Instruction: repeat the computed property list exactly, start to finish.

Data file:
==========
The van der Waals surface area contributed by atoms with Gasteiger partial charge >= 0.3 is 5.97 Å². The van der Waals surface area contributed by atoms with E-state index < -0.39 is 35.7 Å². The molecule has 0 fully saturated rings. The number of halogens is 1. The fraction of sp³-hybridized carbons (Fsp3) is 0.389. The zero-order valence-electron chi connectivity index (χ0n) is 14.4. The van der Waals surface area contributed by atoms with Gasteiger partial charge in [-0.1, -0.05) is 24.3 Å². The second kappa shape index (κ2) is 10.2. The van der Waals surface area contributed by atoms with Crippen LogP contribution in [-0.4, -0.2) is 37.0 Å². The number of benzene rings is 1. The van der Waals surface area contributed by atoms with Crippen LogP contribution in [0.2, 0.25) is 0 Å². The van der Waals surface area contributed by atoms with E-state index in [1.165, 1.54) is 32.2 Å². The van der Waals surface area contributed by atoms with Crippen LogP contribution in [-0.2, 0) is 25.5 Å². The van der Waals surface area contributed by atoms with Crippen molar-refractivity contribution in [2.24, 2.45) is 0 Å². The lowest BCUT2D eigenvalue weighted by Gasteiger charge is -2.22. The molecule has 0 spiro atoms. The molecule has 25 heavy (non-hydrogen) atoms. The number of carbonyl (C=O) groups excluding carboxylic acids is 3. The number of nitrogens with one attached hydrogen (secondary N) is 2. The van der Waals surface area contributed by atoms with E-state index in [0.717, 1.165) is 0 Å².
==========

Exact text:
The van der Waals surface area contributed by atoms with Gasteiger partial charge >= 0.3 is 5.97 Å². The van der Waals surface area contributed by atoms with E-state index < -0.39 is 35.7 Å². The molecule has 0 fully saturated rings. The number of halogens is 1. The fraction of sp³-hybridized carbons (Fsp3) is 0.389. The zero-order valence-electron chi connectivity index (χ0n) is 14.4. The van der Waals surface area contributed by atoms with Gasteiger partial charge in [-0.1, -0.05) is 24.3 Å². The second kappa shape index (κ2) is 10.2. The van der Waals surface area contributed by atoms with Crippen LogP contribution in [-0.4, -0.2) is 37.0 Å². The number of benzene rings is 1. The van der Waals surface area contributed by atoms with Crippen LogP contribution in [0.2, 0.25) is 0 Å². The van der Waals surface area contributed by atoms with E-state index in [1.165, 1.54) is 32.2 Å². The van der Waals surface area contributed by atoms with Crippen LogP contribution in [-0.2, 0) is 25.5 Å². The van der Waals surface area contributed by atoms with Crippen molar-refractivity contribution in [2.24, 2.45) is 0 Å². The lowest BCUT2D eigenvalue weighted by Gasteiger charge is -2.22. The molecule has 0 spiro atoms. The molecule has 25 heavy (non-hydrogen) atoms. The number of carbonyl (C=O) groups excluding carboxylic acids is 3. The number of nitrogens with one attached hydrogen (secondary N) is 2. The van der Waals surface area contributed by atoms with E-state index in [0.717, 1.165) is 0 Å².